Iceland is one of the most spectacularly beautiful countries in the world that’s still relatively less trampled upon by the tourist circuit, most likely due to the exorbitant prices.
Weather-wise the best time to visit Iceland is the summer, where you have relatively less chance of encountering foul weather. On the flipside, summers are relatively crowded which means prices shoot up quite a bit. But no worries, the off season is pretty special too.
The best time to visit Iceland depends on you
“What’s the best time to visit Iceland?” is a vague and unhelpful question to ask because it totally depends on what you’re interested in doing. That naturally gives rise to the question, “So what’s there to do in Iceland?” which means now we’re getting somewhere. Iceland’s main attraction is its breathtakingly beautiful natural scenery, which remains gorgeous throughout the year in its different hues and seasons. But the activities you can do at different times of the year vary, as listed out below.
Witness the northern lights in the winter
Also called the aurora borealis, it’s a spectacular interplay of green, blue and red light in the night sky. Since you require the sky to be dark to see it, you can’t enjoy this show of nature in the summer at the time of the midnight sun. The best time to visit Iceland to see the northern lights is therefore from September to April , when the Arctic is shrouded in darkness.
Explore the uninhabited interiors in the summer
Iceland gets crazy expensive and as crowded as it can get in the summers. Everything is lush green, the snow melts and travelling is less treacherous. Of course the country is large enough to handle everyone and you won’t feel suffocated by the throngs of tourists, but if you’re an extremely misanthropic loner type a la the Unabomber, then maybe you want to head out to the uninhabited interiors. The highland roads only open in the summer months, and the sparse and barren landscape there is guaranteed to put your existence in perspective for you like nothing else.
Another splendid place to go to beat the crowds is the Langanes peninsula. It is located in North East Iceland and usually skipped by the crowds doing the Golden Circle Iceland rounds. It has only one village and no mobile connectivity, but offers views of nature at its rawest and prettiest. The coastline here is especially spectacular. The only place that offers accommodation in the area is Ytra Lón Hostel.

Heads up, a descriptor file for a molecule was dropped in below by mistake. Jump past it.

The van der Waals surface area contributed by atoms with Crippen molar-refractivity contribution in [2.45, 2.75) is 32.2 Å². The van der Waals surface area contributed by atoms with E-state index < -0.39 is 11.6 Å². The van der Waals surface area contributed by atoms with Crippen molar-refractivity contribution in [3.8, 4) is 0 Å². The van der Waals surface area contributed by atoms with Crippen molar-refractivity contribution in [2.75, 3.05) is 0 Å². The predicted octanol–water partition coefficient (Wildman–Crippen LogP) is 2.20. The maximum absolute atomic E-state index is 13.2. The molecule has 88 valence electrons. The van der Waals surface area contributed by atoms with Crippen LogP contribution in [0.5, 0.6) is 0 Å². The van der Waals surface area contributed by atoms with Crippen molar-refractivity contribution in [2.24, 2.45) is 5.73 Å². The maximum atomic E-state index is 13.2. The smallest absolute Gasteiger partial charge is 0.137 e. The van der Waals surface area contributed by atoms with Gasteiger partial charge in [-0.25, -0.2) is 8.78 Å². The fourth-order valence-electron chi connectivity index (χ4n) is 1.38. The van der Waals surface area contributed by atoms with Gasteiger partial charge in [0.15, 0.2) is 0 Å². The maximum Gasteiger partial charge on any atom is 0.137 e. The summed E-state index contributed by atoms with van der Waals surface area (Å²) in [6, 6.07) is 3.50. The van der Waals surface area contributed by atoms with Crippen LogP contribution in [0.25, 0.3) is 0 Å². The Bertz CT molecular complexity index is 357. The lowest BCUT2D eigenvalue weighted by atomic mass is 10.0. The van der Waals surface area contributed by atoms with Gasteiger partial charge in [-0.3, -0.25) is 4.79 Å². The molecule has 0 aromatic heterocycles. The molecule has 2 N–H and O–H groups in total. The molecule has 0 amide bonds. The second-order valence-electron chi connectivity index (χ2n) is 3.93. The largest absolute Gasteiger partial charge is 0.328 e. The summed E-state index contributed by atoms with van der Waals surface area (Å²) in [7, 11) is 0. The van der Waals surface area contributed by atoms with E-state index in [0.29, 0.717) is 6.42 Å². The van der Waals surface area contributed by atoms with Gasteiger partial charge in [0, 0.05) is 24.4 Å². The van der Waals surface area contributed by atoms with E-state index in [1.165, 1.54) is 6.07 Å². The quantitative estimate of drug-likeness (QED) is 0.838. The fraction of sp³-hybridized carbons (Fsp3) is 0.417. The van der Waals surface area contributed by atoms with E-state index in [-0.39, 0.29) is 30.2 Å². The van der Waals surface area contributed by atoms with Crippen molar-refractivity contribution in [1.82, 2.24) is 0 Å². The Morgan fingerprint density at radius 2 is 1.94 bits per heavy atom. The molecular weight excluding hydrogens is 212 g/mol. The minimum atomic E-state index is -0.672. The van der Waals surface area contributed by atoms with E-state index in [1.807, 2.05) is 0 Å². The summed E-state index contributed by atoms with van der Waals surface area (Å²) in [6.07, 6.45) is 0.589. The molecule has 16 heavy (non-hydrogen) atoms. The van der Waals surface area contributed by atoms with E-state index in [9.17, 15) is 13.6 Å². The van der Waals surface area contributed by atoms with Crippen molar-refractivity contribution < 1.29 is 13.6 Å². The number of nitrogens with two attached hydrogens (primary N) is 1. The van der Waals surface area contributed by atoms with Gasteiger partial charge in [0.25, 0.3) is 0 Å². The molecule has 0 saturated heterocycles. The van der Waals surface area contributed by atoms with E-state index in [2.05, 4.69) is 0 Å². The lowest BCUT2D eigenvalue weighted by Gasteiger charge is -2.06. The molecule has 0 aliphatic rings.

Go diving in Lake Thingvallavatn in the autumn
This is not to say you can’t go diving in the summer here. This lake is situated at the edge of the Thingvellir National Park, which was designated UNESCO World Heritage Site for cultural value in the 2000s.
The Park is the site of an open air assembly where laws were formulated for the entire country from the 10th century till 1798. It is in an active volcano region enclosed by mountains on three sides, and you can clearly see the rift between two major tectonic plates here, especially inside the lake.
While beautiful at all times, the autumnal hues of the park are simply breathtaking. It helps that lesser crowds means you get competitive rates on diving tours and hotels too.
Go whale watching at any time
Whale watching is also an attractive activity in the Iceland and there are plenty of tours you could book for it. Nothing will prepare you for the majesty of coming within a few feet of surfacing whales in the waters. Happily for you, the best time to visit Iceland to enjoy watching whales is any time of the year.